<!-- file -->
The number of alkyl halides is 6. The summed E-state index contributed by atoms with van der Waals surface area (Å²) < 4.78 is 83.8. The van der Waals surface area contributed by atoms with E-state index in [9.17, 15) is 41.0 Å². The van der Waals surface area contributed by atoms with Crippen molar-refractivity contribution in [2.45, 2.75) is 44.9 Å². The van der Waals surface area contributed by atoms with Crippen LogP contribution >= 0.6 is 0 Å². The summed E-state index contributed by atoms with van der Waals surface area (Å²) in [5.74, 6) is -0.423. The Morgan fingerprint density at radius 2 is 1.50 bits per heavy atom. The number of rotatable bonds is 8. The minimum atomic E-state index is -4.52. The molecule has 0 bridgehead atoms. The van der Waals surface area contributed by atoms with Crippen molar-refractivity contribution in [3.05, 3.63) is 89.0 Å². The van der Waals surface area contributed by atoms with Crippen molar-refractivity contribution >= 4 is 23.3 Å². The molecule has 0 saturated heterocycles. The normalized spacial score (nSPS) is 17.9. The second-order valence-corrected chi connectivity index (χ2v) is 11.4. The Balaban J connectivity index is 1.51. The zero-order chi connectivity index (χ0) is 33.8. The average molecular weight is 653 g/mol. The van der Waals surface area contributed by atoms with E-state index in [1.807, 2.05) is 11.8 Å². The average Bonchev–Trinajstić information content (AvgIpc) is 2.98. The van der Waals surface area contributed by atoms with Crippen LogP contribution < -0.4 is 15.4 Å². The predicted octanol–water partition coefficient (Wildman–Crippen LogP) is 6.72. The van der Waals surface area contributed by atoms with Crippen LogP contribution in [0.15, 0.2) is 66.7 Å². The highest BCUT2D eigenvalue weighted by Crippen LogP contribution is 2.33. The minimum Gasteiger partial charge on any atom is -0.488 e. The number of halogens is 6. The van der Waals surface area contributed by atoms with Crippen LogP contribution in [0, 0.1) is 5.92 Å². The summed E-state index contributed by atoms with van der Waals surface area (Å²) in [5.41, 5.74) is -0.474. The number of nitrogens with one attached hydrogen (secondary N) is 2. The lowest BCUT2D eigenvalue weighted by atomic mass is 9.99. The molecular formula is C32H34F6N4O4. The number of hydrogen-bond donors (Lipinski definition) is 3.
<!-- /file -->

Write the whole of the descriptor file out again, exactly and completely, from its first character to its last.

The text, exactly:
The number of alkyl halides is 6. The summed E-state index contributed by atoms with van der Waals surface area (Å²) < 4.78 is 83.8. The van der Waals surface area contributed by atoms with E-state index in [9.17, 15) is 41.0 Å². The van der Waals surface area contributed by atoms with Crippen molar-refractivity contribution in [2.45, 2.75) is 44.9 Å². The van der Waals surface area contributed by atoms with Crippen LogP contribution >= 0.6 is 0 Å². The summed E-state index contributed by atoms with van der Waals surface area (Å²) in [5.74, 6) is -0.423. The Morgan fingerprint density at radius 2 is 1.50 bits per heavy atom. The number of rotatable bonds is 8. The minimum atomic E-state index is -4.52. The molecule has 0 bridgehead atoms. The van der Waals surface area contributed by atoms with Crippen molar-refractivity contribution in [3.05, 3.63) is 89.0 Å². The van der Waals surface area contributed by atoms with Crippen molar-refractivity contribution >= 4 is 23.3 Å². The molecule has 0 saturated heterocycles. The normalized spacial score (nSPS) is 17.9. The second-order valence-corrected chi connectivity index (χ2v) is 11.4. The Balaban J connectivity index is 1.51. The zero-order chi connectivity index (χ0) is 33.8. The average molecular weight is 653 g/mol. The van der Waals surface area contributed by atoms with E-state index in [1.807, 2.05) is 11.8 Å². The average Bonchev–Trinajstić information content (AvgIpc) is 2.98. The van der Waals surface area contributed by atoms with Crippen LogP contribution < -0.4 is 15.4 Å². The predicted octanol–water partition coefficient (Wildman–Crippen LogP) is 6.72. The van der Waals surface area contributed by atoms with Crippen LogP contribution in [0.15, 0.2) is 66.7 Å². The highest BCUT2D eigenvalue weighted by Crippen LogP contribution is 2.33. The minimum Gasteiger partial charge on any atom is -0.488 e. The number of halogens is 6. The van der Waals surface area contributed by atoms with Crippen LogP contribution in [0, 0.1) is 5.92 Å². The summed E-state index contributed by atoms with van der Waals surface area (Å²) in [5.41, 5.74) is -0.474. The number of nitrogens with one attached hydrogen (secondary N) is 2. The lowest BCUT2D eigenvalue weighted by atomic mass is 9.99. The molecular formula is C32H34F6N4O4. The number of hydrogen-bond donors (Lipinski definition) is 3.